When I was a kid, I didn’t have a bedtime. Granted, I wasn’t allowed to have chocolate-fueled ragers long into the night at ten years old, but my parents never commanded my brother and me to sleep. We just went to bed when we were tired, and for the vast majority of the time, we were tired around 9pm (which, as I’ve gathered from over a decade’s experience in babysitting, is a normal sleepy time for preteens). It was a system that worked.

However, there were nights when I was up later than usual, and sometimes on those nights, my dad and I would go out into the front yard and stargaze. He’d point out all the constellations we could see from the driveway, but my favorite was always Orion’s Belt. I loved the order of the three bright stars all lined up together, and there was something magical about how they were always right above us. Even as an adult, when I spent those months languishing in my parents’ house waiting for my life to “start” again, if I came back to the house at night, I’d look up and check to see that my lucky stars were there.

Lately, I’ve been having flashes of homesickness. It’s not an overwhelming feeling. It’ll just strike when my brain wanders, like when I’m getting ready for work in the morning. I’ll think, “It’s been a while since I’ve seen my parents/my brothers/my grandparents/the aunts/my friends. I should really go visit this weekend,” and then I realize that I can’t, because I’m not just in the county over anymore. Sometimes, I get lulled into a false sense of security by my own brain.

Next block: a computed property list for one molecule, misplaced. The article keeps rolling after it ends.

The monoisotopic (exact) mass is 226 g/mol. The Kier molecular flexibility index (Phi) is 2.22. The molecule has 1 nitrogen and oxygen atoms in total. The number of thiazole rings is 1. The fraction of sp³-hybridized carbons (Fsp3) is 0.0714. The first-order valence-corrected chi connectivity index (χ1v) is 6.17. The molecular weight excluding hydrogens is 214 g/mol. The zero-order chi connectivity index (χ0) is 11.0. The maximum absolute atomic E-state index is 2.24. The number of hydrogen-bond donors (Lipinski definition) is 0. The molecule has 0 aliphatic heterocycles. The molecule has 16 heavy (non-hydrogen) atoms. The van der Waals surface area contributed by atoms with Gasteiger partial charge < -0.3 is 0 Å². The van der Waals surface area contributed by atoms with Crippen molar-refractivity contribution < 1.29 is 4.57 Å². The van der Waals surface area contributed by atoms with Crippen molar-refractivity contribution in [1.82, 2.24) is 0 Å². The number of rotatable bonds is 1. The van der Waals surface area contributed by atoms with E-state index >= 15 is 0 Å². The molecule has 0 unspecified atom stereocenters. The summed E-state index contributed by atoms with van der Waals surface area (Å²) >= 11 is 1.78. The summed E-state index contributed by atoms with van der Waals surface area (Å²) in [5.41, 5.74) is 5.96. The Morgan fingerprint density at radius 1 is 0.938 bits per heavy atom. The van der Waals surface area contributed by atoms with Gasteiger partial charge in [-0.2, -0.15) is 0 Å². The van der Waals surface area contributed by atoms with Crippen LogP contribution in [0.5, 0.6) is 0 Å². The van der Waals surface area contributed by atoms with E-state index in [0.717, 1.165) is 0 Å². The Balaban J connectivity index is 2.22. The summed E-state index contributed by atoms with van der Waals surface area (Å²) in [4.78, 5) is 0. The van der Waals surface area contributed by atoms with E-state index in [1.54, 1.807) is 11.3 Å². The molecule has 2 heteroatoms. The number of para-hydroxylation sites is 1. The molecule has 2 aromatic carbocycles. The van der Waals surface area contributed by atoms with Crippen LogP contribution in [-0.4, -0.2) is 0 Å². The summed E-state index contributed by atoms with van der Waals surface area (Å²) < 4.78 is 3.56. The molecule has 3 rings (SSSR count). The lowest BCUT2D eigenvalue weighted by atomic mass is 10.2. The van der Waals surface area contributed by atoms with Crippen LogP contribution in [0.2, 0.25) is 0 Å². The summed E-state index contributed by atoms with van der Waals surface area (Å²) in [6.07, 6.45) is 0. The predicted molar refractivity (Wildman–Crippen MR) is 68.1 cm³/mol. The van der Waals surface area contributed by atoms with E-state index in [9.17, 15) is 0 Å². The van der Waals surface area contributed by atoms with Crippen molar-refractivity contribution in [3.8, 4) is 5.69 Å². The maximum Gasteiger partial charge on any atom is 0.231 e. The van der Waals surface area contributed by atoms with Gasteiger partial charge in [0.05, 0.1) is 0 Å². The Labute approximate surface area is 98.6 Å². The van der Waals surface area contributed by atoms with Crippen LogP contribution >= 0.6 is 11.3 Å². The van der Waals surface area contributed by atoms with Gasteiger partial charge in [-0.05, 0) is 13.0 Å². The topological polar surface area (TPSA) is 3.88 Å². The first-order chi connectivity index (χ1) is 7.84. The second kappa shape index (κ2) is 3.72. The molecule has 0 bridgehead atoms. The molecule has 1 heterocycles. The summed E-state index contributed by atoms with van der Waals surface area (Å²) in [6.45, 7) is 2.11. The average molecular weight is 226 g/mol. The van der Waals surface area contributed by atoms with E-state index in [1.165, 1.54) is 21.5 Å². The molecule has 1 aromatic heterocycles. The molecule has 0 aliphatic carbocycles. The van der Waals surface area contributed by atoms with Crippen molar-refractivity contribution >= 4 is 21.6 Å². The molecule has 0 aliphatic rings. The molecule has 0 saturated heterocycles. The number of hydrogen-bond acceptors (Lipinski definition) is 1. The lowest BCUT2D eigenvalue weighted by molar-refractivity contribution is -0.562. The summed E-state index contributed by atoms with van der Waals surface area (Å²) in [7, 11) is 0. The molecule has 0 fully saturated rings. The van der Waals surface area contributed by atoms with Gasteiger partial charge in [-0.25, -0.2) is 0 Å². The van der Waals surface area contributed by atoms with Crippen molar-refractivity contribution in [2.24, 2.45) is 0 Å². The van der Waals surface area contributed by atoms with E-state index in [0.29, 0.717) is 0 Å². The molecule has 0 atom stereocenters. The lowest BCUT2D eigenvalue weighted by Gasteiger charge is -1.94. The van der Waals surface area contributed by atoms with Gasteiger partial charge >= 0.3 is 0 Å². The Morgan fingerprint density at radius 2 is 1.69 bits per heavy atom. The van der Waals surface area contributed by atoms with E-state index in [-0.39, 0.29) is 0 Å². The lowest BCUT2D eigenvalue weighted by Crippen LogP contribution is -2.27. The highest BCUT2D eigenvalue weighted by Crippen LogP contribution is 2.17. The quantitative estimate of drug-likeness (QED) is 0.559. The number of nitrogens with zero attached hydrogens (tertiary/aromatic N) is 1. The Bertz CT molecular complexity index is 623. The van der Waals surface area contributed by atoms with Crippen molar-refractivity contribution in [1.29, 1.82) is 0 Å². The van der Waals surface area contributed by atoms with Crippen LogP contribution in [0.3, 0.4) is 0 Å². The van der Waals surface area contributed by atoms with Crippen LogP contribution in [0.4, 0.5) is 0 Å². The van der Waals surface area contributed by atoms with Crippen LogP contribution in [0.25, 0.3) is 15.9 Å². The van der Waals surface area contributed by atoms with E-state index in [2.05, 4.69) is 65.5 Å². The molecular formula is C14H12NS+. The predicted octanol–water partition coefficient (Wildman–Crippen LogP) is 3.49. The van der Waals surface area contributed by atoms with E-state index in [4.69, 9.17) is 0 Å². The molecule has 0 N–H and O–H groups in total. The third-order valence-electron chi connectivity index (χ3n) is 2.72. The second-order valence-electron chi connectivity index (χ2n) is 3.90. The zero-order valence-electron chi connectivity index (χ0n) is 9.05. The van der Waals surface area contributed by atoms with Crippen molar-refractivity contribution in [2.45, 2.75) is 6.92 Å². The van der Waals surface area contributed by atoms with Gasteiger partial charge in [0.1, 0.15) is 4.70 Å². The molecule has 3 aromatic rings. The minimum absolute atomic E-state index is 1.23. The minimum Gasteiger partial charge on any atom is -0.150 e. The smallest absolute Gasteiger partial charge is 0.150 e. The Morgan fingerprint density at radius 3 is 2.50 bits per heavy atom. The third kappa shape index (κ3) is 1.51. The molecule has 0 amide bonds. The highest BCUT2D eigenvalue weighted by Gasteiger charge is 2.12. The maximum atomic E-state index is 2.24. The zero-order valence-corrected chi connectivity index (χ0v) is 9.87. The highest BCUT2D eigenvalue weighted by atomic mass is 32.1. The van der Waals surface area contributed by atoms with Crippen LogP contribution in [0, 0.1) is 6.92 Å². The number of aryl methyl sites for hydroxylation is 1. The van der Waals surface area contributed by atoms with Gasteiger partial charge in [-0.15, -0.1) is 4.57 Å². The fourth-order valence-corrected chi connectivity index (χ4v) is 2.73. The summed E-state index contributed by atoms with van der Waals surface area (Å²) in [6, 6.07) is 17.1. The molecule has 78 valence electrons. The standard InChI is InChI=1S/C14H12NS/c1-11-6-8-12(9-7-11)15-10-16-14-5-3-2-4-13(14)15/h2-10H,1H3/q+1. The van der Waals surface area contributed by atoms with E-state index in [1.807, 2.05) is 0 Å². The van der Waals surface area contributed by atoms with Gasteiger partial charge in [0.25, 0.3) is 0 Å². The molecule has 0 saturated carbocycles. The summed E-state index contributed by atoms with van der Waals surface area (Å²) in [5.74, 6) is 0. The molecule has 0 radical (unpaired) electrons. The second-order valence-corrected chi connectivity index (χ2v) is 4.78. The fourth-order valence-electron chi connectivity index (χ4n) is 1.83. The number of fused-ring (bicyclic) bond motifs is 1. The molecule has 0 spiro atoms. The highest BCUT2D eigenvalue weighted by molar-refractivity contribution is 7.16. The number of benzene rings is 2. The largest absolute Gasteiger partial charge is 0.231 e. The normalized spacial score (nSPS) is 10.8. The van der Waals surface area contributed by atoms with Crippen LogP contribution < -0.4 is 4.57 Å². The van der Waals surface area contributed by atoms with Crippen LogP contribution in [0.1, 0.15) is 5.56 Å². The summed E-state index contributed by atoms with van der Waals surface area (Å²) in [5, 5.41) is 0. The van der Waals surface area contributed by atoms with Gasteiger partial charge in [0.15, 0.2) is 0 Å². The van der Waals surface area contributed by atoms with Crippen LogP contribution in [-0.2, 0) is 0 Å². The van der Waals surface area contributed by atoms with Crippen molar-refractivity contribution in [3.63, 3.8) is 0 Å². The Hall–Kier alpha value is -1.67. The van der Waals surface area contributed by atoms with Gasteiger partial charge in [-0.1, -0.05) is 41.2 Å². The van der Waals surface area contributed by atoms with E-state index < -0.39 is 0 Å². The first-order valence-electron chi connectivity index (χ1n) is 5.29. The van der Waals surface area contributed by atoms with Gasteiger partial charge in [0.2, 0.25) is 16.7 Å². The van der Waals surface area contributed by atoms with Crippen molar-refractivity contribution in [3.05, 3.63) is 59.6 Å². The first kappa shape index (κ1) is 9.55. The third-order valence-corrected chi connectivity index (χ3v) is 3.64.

I was feeling this way as I was walking home late last night from a night class I enrolled in to try to meet more people. (As it turns out, the only people who take adult education night classes are retired and in their sixties. You would not believe the number of invitations to museums I received last night. You know, because they all volunteer twice at week.) I was walking alone and missing people (just a little) and I happened to notice that the clouds had parted and I could see the stars. And right above me, directly above the path that was leading me home, was Orion’s Belt, just as it has been my whole life.

And then I cried like a baby all the way to the front door.


I didn’t take this. Click to find the Flickr source.


One thought on “Orion.


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